Commentary

The Equal Protection Clause Guarantees the Right to Marry

The constitutional case for marriage equality need not go further than the sweeping and universal text of the Fourteenth Amendment’s equal protection clause: “No State shall … deny to any person within its jurisdiction the equal protection of the laws.” Ratified in 1868, the clause wrote into the Constitution the ideal of equality first laid out in the Declaration of Independence.

The framers of the Fourteenth Amendment understood marriage to be a personal right that, when established by a state, must be made available on an equal basis to all.”

In 2008, however, California voters passed Proposition 8, a ballot initiative restricting the right to marry to opposite-sex couples only. Both the federal district court and the court of appeals ruled that Prop 8 was unconstitutional, for reasons ranging from the violation of a fundamental right to the impropriety of removing rights/benefits once granted.

The Cato Institute joined the Constitutional Accountability Center on an amicus brief supporting marriage equality that focuses on the equal protection clause. As the text and history of the Fourteenth Amendment plainly show, the clause guarantees every individual—whether black or white, man or woman, gay or straight, native-born or immigrant—equality under the law, including the legal right to marry the person of one’s choosing.

The breadth of the equal protection clause was no accident. It’s clear from the drafting history that the Fourteenth Amendment’s framers were determined to eliminate more than simply the burdens of slavery. They wrote the constitutional guarantee broadly to ensure, for example, that white supporters of the Union in the South, as well as Asian immigrants in the West, were protected from arbitrary and invidious discrimination.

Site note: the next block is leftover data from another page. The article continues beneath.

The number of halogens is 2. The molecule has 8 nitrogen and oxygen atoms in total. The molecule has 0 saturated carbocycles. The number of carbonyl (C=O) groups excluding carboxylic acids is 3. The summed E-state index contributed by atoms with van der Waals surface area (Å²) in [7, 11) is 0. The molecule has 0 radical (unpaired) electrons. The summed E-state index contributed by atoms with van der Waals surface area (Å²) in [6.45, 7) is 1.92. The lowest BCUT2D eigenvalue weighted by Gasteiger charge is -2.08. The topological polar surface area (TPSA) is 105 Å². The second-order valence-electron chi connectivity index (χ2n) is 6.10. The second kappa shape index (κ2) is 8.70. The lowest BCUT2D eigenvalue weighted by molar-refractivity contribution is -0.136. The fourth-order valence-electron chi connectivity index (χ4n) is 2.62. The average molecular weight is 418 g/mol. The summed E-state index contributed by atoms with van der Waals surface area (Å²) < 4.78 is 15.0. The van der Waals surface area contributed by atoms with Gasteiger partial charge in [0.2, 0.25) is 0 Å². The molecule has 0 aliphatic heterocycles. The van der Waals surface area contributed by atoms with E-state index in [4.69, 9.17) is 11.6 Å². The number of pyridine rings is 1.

The broad and sweeping guarantee of legal equality was understood at the time to secure and protect the equal rights of all individuals. The framers of the Fourteenth Amendment understood marriage to be a personal right that, when established by a state, must be made available on an equal basis to all.

Prop 8 denies gays and lesbians the liberty to marry the person of their own choosing, places a state badge of inferiority on same-sex couples’ loving relationships and family life, and perpetrates an impermissible injury to these individuals’ personal dignity. It thus subverts the principle of equality at the heart of the Fourteenth Amendment and is an affront to the inalienable right to pursue one’s own happiness that has guided our nation since its founding.

Ilya Shapiro is a senior fellow in constitutional studies at the Cato Institute and editor-in-chief of the Cato Supreme Court Review.